In addition, it is also at this time that we understand that what he experienced with Geillis is nothing more or less than rape and that in this he shares a traumatic experience with his uncle, and later with his cousin.

- It's been 24 years since I married Sassenach. I hope I never gave you cause to regret it.
- I never had any reason to regret it, Claire answers.
And everything passes in their gaze.

It’s this happiness there… the very expression of their love that, at night, Bonnet comes to devastate.

Generic ... Let's go.
There follow two scenes which seem harmless but which, on re-reading, appear to be fundamental.

It is at this very moment, even if they are not yet aware of it, that America opens its arms to them.

In what looks like a second part, we find Jamie and Claire at a social dinner with Governor Tryon where they are going, to find a buyer of a precious stone recovered by Ian in the cave of Abandawe. The seemingly harmless conversations indicate a latent political tension. As during their stay in Paris, they know how to blend in with the decor and have no trouble exchanging their outfits for travelers with those of the wealthy.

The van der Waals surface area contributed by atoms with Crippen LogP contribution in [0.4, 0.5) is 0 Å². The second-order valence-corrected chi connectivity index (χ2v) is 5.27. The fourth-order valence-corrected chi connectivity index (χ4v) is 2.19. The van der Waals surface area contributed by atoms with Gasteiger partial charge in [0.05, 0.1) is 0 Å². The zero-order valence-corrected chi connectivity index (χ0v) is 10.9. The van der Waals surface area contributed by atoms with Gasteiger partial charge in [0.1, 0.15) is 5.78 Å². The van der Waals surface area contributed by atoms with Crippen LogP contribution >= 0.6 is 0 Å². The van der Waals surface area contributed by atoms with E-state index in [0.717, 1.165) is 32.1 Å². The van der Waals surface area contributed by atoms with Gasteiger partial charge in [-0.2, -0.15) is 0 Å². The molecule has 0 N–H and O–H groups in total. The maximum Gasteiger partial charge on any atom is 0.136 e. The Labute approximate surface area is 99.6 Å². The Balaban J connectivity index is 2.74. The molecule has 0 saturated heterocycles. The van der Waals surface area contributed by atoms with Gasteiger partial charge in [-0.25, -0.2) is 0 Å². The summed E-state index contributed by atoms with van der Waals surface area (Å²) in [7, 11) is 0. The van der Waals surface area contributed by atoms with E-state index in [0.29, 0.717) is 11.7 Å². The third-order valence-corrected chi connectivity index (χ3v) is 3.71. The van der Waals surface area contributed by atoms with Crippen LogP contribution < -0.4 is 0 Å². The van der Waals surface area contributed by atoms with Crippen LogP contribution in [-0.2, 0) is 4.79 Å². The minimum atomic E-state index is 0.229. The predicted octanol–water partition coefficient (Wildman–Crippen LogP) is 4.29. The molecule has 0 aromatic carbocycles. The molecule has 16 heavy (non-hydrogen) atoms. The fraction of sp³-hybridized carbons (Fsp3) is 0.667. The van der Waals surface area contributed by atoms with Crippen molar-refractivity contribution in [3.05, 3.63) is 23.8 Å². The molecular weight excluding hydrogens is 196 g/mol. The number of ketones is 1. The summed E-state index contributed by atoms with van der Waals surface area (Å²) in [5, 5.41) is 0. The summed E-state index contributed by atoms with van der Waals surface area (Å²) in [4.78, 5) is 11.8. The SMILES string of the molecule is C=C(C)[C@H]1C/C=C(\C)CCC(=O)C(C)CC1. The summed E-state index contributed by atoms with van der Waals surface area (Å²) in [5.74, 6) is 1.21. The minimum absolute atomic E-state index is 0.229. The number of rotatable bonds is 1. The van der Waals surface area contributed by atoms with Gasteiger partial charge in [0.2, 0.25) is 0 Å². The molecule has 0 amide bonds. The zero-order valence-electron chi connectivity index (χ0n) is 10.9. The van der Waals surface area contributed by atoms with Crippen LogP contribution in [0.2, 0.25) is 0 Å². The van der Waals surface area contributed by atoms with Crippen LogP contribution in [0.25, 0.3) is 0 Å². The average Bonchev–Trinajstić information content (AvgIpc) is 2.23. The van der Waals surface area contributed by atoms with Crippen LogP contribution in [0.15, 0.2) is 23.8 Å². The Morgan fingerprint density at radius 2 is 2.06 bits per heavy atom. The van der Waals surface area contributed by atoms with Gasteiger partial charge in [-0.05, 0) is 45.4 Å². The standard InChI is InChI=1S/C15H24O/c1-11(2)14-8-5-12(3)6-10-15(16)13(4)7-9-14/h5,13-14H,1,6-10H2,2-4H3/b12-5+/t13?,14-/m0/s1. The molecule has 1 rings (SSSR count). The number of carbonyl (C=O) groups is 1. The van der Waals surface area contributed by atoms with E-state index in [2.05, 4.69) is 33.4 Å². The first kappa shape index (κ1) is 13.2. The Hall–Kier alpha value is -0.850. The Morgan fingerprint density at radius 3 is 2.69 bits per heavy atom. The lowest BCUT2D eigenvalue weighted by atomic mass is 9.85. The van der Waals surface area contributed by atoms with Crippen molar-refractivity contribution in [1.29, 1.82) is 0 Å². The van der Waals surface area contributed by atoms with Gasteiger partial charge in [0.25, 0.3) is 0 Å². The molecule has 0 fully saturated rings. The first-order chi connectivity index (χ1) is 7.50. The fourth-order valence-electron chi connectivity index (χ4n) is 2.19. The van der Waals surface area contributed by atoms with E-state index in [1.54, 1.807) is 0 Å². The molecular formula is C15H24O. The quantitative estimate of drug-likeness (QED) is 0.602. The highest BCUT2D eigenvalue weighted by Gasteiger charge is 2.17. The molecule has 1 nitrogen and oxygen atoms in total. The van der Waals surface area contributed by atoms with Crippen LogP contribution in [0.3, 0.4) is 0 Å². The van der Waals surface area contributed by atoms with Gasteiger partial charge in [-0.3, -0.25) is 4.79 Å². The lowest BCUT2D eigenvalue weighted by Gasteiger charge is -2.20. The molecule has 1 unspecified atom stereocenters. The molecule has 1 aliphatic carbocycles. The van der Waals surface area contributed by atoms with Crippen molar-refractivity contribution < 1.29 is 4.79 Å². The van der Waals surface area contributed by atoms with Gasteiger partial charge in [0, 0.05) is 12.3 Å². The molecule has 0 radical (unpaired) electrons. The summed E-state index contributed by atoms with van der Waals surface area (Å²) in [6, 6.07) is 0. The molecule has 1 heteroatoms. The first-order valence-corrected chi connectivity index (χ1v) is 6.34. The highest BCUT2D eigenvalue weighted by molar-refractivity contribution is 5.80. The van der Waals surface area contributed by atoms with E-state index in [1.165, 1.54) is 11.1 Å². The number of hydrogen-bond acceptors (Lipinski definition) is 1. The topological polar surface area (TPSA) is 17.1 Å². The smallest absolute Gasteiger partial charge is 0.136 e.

We find our Jamie. Same look, same noble look, until the three-cornered hat from the time of his Scottish life. This scene where he walks among the crowd is a reminder of his strolling through the narrow streets of Edinburgh as he joined his printing press, a few hours before Claire's return to her time. However this time, it is not the Scots harnessed to their daily task which compose the surrounding crowd, but the American colonists who gathered there to attend an execution.

We are first carried away by the poetic philosophy of this introduction which evokes the symbolism of the circle as that of a continuity which escapes us… But very quickly, the traveling back on the noose of the gallows, slaps like a blow of whip, and takes us into the grim reality of the colonies of North Carolina in the 18th century